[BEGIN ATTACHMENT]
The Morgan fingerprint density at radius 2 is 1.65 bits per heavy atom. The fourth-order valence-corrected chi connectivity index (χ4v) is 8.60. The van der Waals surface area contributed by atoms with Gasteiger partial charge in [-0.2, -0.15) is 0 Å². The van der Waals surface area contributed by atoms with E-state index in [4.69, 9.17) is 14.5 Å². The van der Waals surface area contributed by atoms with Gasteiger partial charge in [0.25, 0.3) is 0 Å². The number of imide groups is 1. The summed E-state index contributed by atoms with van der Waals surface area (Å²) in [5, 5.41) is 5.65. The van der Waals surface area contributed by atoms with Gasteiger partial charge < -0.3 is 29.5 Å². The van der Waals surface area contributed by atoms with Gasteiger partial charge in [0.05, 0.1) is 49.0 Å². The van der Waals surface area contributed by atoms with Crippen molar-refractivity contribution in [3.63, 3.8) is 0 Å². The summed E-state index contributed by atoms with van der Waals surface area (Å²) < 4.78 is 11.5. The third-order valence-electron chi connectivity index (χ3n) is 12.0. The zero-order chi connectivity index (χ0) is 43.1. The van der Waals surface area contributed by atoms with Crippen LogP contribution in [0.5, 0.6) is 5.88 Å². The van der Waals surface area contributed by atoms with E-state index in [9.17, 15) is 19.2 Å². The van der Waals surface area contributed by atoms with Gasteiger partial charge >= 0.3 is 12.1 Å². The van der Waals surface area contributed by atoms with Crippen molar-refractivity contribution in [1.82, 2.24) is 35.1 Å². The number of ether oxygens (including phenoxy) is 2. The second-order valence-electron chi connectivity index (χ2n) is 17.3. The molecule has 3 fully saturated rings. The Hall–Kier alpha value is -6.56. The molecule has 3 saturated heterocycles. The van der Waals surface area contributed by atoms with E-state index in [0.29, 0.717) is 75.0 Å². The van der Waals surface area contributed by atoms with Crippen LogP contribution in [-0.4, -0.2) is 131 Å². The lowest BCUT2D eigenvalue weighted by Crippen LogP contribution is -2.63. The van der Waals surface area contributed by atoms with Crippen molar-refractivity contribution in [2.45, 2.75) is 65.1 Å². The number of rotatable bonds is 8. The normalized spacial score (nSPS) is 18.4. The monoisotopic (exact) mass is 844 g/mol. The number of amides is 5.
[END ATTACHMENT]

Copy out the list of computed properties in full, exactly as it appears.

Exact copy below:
The Morgan fingerprint density at radius 2 is 1.65 bits per heavy atom. The fourth-order valence-corrected chi connectivity index (χ4v) is 8.60. The van der Waals surface area contributed by atoms with Gasteiger partial charge in [-0.2, -0.15) is 0 Å². The van der Waals surface area contributed by atoms with E-state index in [4.69, 9.17) is 14.5 Å². The van der Waals surface area contributed by atoms with Gasteiger partial charge in [0.25, 0.3) is 0 Å². The number of imide groups is 1. The summed E-state index contributed by atoms with van der Waals surface area (Å²) in [5, 5.41) is 5.65. The van der Waals surface area contributed by atoms with Gasteiger partial charge < -0.3 is 29.5 Å². The van der Waals surface area contributed by atoms with Gasteiger partial charge in [0.05, 0.1) is 49.0 Å². The van der Waals surface area contributed by atoms with Crippen molar-refractivity contribution in [3.63, 3.8) is 0 Å². The summed E-state index contributed by atoms with van der Waals surface area (Å²) < 4.78 is 11.5. The third-order valence-electron chi connectivity index (χ3n) is 12.0. The zero-order chi connectivity index (χ0) is 43.1. The van der Waals surface area contributed by atoms with Crippen LogP contribution in [0.5, 0.6) is 5.88 Å². The van der Waals surface area contributed by atoms with E-state index in [9.17, 15) is 19.2 Å². The van der Waals surface area contributed by atoms with Gasteiger partial charge >= 0.3 is 12.1 Å². The van der Waals surface area contributed by atoms with Crippen molar-refractivity contribution in [1.82, 2.24) is 35.1 Å². The number of ether oxygens (including phenoxy) is 2. The second-order valence-electron chi connectivity index (χ2n) is 17.3. The molecule has 3 fully saturated rings. The Hall–Kier alpha value is -6.56. The molecule has 3 saturated heterocycles. The van der Waals surface area contributed by atoms with E-state index in [0.29, 0.717) is 75.0 Å². The van der Waals surface area contributed by atoms with Crippen LogP contribution in [-0.4, -0.2) is 131 Å². The lowest BCUT2D eigenvalue weighted by Crippen LogP contribution is -2.63. The van der Waals surface area contributed by atoms with Crippen molar-refractivity contribution in [2.45, 2.75) is 65.1 Å². The number of rotatable bonds is 8. The normalized spacial score (nSPS) is 18.4. The monoisotopic (exact) mass is 844 g/mol. The number of amides is 5.